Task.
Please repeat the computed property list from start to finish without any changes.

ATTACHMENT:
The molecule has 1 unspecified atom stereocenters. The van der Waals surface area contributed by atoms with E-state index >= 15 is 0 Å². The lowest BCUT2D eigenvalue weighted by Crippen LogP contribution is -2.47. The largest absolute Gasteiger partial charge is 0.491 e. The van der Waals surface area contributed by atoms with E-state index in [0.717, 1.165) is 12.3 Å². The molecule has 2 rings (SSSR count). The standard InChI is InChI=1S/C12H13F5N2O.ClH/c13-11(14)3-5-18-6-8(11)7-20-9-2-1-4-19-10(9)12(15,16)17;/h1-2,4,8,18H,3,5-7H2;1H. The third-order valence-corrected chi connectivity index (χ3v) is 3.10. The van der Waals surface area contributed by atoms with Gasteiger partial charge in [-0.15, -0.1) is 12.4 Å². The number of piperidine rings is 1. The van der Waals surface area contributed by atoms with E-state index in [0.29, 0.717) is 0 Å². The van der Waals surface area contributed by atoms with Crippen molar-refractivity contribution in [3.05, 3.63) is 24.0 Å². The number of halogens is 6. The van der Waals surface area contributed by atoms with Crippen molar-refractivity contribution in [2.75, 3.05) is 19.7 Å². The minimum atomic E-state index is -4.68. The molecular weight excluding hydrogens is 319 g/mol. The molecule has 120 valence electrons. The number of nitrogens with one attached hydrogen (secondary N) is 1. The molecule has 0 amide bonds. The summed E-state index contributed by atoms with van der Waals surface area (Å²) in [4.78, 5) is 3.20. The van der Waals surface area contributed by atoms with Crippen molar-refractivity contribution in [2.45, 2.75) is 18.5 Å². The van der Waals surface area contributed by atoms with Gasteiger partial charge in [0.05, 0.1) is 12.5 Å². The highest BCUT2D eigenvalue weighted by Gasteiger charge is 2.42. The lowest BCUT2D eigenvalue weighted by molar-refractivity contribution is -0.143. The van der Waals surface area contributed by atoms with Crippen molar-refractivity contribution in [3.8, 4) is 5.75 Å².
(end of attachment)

The molecule has 1 unspecified atom stereocenters. The van der Waals surface area contributed by atoms with E-state index >= 15 is 0 Å². The lowest BCUT2D eigenvalue weighted by Crippen LogP contribution is -2.47. The largest absolute Gasteiger partial charge is 0.491 e. The van der Waals surface area contributed by atoms with E-state index in [0.717, 1.165) is 12.3 Å². The molecule has 2 rings (SSSR count). The standard InChI is InChI=1S/C12H13F5N2O.ClH/c13-11(14)3-5-18-6-8(11)7-20-9-2-1-4-19-10(9)12(15,16)17;/h1-2,4,8,18H,3,5-7H2;1H. The third-order valence-corrected chi connectivity index (χ3v) is 3.10. The van der Waals surface area contributed by atoms with Gasteiger partial charge in [-0.15, -0.1) is 12.4 Å². The number of piperidine rings is 1. The van der Waals surface area contributed by atoms with E-state index in [0.29, 0.717) is 0 Å². The van der Waals surface area contributed by atoms with Crippen molar-refractivity contribution in [3.05, 3.63) is 24.0 Å². The number of halogens is 6. The van der Waals surface area contributed by atoms with Crippen molar-refractivity contribution in [2.75, 3.05) is 19.7 Å². The minimum atomic E-state index is -4.68. The molecular weight excluding hydrogens is 319 g/mol. The molecule has 120 valence electrons. The number of nitrogens with one attached hydrogen (secondary N) is 1. The molecule has 0 amide bonds. The summed E-state index contributed by atoms with van der Waals surface area (Å²) in [4.78, 5) is 3.20. The van der Waals surface area contributed by atoms with Crippen molar-refractivity contribution in [2.45, 2.75) is 18.5 Å². The van der Waals surface area contributed by atoms with Gasteiger partial charge in [0.05, 0.1) is 12.5 Å². The highest BCUT2D eigenvalue weighted by Gasteiger charge is 2.42. The lowest BCUT2D eigenvalue weighted by molar-refractivity contribution is -0.143. The van der Waals surface area contributed by atoms with Crippen molar-refractivity contribution in [3.8, 4) is 5.75 Å².